As a new Cal graduate student in the department of chemistry, I’ve heard many complain about the frustrating challenge of trying to find housing. Currently, the university only has housing available for 22 percent of its undergraduates and 9 percent of its graduate students, and most people agree that this is unacceptable. Proposals are currently underway to provide 7,500 more beds for students. However, I believe that the university can do more. The university should also substantially subsidize the costs of public transportation and incentivize students to find lower-cost housing outside of Berkeley and commute to campus.
Make no mistake — the cost of living in Berkeley is atrocious. But some of the areas surrounding Berkeley, such as Walnut Creek or Hayward, have lower property costs, and the cost of renting apartments there is much lower. Of course, they are farther away, but this issue is conveniently addressed by one of the best public transportation systems I have seen.
For getting around the Bay Area, BART is one of the most convenient and fast methods available. Although BART riders can experience delays, the trains are generally on time, and riders don’t experience the stress or traffic of driving or taking the bus. The only real downside to this method of transportation is the cost.
The cost of a ride from the Union City BART station to the Downtown Berkeley station on a paper ticket is currently $5. Considering that I come to campus six days a week, this brings the cost of my transportation to approximately $250 a month, which seems like a steep price to pay for using public transportation. But what’s that, I hear? UC Berkeley offers a discounted BART ticket? This seems like an ideal option, until you consider that the “discount” is selling you a paper ticket worth $48 for the reduced price of $43. This discount is approximately 10 percent.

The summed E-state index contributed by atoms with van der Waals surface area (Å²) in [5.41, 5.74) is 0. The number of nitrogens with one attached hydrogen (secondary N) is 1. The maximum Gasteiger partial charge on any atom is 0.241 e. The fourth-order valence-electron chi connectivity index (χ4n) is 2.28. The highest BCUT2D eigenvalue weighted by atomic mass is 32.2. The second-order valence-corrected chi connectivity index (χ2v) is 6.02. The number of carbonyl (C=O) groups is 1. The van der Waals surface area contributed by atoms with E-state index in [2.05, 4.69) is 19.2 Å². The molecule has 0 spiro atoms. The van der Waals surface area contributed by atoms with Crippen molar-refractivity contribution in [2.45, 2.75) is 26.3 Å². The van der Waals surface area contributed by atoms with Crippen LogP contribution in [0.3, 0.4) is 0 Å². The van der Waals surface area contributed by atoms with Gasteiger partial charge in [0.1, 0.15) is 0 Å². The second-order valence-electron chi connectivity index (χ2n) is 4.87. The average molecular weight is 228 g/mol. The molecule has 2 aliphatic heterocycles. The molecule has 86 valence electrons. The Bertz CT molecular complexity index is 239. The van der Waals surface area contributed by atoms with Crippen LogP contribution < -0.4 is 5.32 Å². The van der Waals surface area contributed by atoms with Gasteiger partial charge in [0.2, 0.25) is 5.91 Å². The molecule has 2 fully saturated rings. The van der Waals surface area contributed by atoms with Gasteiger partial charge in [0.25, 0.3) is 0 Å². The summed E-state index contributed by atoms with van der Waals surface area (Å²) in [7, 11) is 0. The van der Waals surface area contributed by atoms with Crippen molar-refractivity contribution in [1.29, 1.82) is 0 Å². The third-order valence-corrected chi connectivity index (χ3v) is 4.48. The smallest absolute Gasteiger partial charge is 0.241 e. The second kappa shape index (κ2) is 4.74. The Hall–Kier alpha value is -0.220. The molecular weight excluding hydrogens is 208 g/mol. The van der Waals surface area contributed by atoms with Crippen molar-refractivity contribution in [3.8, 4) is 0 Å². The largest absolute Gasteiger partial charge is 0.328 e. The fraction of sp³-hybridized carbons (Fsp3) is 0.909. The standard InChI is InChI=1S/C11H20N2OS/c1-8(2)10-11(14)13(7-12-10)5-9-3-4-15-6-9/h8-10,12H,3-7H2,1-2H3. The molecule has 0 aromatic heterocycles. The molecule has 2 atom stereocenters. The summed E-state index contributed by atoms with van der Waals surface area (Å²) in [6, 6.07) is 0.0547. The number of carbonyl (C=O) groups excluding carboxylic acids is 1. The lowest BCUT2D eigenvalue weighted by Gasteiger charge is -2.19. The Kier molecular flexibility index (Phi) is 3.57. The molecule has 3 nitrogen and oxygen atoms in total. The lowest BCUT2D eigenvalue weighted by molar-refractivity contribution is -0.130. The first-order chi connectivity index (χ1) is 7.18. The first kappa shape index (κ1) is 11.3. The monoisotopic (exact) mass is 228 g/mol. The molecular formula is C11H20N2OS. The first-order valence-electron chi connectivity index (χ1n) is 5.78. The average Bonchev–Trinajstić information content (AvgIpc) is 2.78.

That seems like a small discount, but at least it’s something, right? Wrong. The fare to ride BART is reduced by 50 cents if you use a Clipper card instead of the paper ticket. Thus, paying $43 for the reduced-fare paper card gets me 9.6 rides, while using my clipper card for the same price gets me 9.56 rides. So I only save about 2 cents per ride using the reduced-fare paper ticket provided by UC Berkeley, and I have to walk two blocks from campus to the Parking and Transportation Office when I want to purchase tickets.
I’m also one of the lucky ones. If you used the reduced-fare option traveling from Walnut Creek, you would actually lose about 7 cents a ride, as it costs $3.60 per ride using your Clipper card, and the effective cost per ride using the reduced-fare ticket is $3.67.
This discrepancy with the reduced-fare option for students should be addressed so students get the promised discount, and the university should consider incentivizing students to commute by increasing the discount substantially or by making BART free to ride for students. The university and students could considerably benefit from building commuting housing near BART stations around the Bay Area, where property costs would likely be lower and more property might be available.
Jason Calvin is a graduate student in the UC Berkeley Department of Chemistry.